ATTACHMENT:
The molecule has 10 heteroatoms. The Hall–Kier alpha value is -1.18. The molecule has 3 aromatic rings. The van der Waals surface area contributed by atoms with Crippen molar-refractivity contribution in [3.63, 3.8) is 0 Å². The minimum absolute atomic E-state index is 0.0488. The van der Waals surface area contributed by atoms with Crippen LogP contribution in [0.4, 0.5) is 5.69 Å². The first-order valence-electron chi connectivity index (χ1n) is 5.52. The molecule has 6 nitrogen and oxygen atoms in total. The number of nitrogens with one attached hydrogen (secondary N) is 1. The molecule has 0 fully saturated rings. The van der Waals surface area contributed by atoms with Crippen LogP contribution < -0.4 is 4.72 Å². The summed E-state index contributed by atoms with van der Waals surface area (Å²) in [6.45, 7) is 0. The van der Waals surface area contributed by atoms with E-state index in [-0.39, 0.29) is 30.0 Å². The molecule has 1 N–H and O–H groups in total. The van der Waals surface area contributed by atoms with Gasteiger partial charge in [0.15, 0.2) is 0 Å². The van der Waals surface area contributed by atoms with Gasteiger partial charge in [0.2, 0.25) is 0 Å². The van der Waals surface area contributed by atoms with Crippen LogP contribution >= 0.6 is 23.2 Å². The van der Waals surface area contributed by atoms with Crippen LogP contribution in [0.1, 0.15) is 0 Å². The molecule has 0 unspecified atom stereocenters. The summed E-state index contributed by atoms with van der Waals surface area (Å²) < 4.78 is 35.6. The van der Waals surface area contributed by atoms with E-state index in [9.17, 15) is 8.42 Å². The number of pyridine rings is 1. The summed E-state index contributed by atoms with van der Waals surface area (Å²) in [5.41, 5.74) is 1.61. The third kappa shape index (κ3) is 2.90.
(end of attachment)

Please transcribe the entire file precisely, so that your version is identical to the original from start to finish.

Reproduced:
The molecule has 10 heteroatoms. The Hall–Kier alpha value is -1.18. The molecule has 3 aromatic rings. The van der Waals surface area contributed by atoms with Crippen molar-refractivity contribution in [3.63, 3.8) is 0 Å². The minimum absolute atomic E-state index is 0.0488. The van der Waals surface area contributed by atoms with Crippen LogP contribution in [0.4, 0.5) is 5.69 Å². The first-order valence-electron chi connectivity index (χ1n) is 5.52. The molecule has 6 nitrogen and oxygen atoms in total. The number of nitrogens with one attached hydrogen (secondary N) is 1. The molecule has 0 fully saturated rings. The van der Waals surface area contributed by atoms with Crippen LogP contribution < -0.4 is 4.72 Å². The summed E-state index contributed by atoms with van der Waals surface area (Å²) in [6.45, 7) is 0. The van der Waals surface area contributed by atoms with E-state index in [-0.39, 0.29) is 30.0 Å². The molecule has 1 N–H and O–H groups in total. The van der Waals surface area contributed by atoms with Gasteiger partial charge in [0.15, 0.2) is 0 Å². The van der Waals surface area contributed by atoms with Gasteiger partial charge in [0.2, 0.25) is 0 Å². The van der Waals surface area contributed by atoms with Crippen LogP contribution >= 0.6 is 23.2 Å². The van der Waals surface area contributed by atoms with Crippen LogP contribution in [0.1, 0.15) is 0 Å². The molecule has 0 unspecified atom stereocenters. The summed E-state index contributed by atoms with van der Waals surface area (Å²) < 4.78 is 35.6. The van der Waals surface area contributed by atoms with E-state index in [9.17, 15) is 8.42 Å². The number of pyridine rings is 1. The summed E-state index contributed by atoms with van der Waals surface area (Å²) in [5.41, 5.74) is 1.61. The third kappa shape index (κ3) is 2.90.